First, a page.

Q: Really? I always find him kind of flat.

A: (Big sigh.) You're crazy. You're fucking crazy. He is the king! Really, you don't like Jonathan Demme?

Q: I'm not wild about him.

A: I think he's the greatest American director.

Q: Better than Scorsese?

A: Sure. Demme's a humanist, you know what I mean? He puts his heart on the screen, whereas Scorsese's a stylist. I think "Kundun" is a wonderful movie, but I just consider Demme more of a humanist and a little less bleak. I don't know. I'm just a sucker for the human element.

Q: So he's your biggest influence?

A: For sure. Demme, David Mamet and of course Altman and Scorsese. I certainly get massive inspiration from music. When you talk about camera moves and stuff like that it's always just a musical thing for me.

Q: You seem to rely quite a bit on music. From what I recall, every scene in "Boogie Nights" had a song playing.

A: I don't know if I'd call it relying or depending or that it's just hand-in-hand with me. There's this terrible concept that a movie should be able to take out all of its music and survive. That's hogwash. That's like saying take out all the actors and it should be able to survive. It's part of the arsenal of what you can do to make the movie and tell the story. I plan the movie to the music. Music really comes first for me.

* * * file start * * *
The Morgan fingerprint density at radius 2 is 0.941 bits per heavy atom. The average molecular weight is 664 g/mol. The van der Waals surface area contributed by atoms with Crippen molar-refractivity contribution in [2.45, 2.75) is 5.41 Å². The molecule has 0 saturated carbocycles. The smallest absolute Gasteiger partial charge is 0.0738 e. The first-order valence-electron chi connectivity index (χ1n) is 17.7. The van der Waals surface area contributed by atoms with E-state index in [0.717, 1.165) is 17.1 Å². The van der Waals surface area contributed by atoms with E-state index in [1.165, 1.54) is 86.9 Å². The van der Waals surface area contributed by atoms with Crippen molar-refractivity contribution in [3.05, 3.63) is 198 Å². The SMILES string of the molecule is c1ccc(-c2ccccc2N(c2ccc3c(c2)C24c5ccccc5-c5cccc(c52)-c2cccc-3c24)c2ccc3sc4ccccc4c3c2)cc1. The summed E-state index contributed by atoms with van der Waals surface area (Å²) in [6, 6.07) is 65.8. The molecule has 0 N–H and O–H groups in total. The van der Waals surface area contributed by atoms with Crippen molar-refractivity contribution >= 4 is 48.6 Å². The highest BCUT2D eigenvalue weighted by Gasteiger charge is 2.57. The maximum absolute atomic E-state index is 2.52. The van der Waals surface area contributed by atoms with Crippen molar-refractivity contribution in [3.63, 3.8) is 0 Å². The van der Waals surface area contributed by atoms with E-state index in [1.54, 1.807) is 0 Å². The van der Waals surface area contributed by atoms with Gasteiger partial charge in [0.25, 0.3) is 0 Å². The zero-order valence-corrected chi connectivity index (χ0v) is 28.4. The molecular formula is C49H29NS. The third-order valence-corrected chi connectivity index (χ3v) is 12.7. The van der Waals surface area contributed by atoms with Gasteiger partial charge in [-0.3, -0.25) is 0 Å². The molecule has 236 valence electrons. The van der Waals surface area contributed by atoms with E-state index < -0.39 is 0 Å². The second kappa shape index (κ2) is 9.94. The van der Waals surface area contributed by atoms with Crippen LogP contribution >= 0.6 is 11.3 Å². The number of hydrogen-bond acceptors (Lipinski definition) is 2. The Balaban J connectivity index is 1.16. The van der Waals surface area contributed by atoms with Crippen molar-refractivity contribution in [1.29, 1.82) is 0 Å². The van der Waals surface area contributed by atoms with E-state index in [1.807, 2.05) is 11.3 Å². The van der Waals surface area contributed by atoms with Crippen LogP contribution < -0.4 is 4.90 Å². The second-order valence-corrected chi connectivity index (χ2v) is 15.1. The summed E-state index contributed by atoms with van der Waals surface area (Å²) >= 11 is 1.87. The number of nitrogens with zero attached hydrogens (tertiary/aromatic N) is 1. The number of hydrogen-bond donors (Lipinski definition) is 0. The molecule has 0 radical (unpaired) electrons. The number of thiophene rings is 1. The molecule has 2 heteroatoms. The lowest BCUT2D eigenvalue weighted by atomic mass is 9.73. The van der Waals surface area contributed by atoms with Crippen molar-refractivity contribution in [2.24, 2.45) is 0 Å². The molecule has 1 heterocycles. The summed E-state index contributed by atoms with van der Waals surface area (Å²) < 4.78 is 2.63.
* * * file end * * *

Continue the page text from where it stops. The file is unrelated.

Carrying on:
Q: How does that work?

A: I'll hear a song and it will trigger something visual or a story. (My friend) Aimee Mann's music was the source of inspiration for "Magnolia."

Q: I see a lot of similarities between your film and Altman's "Short Cuts."

A: I don't know what you want me to say. "Short Cuts" is a great fucking movie. I don't know. Yeah. Sure. I saw it. It's fucking great.

Q: Both films have a climactic catastrophic event that ties everything together . . . (Silence on the other end.) I guess you have nothing to say on this.

A: No, I guess I just ripped it all off.
Q: That's not what I'm implying.

A: No, I just fucking ripped it off! (Extremely testy.) You know, I've ripped it all off. That's what I do. That's all I do.

Q: What are the pros and cons of working with the stable of actors (Julianne Moore, William H. Macy, Philip Seymour Hoffman, John C. Reilly) you've chosen?

A: Well, they're my favorite actors in the world. They're amazing. They're just all friends of mine so I love working with them. It's not that I don't want to work with anybody else. I'm just working with exactly who I want to work with, which is cool.

Q: What kind of impact did the success of "Boogie Nights" have on your ability to get films made and on your career?

A: It made it a lot easier. It made a pocket of time where I could really kind of do anything I wanted to do, and I hope that I took full advantage of that.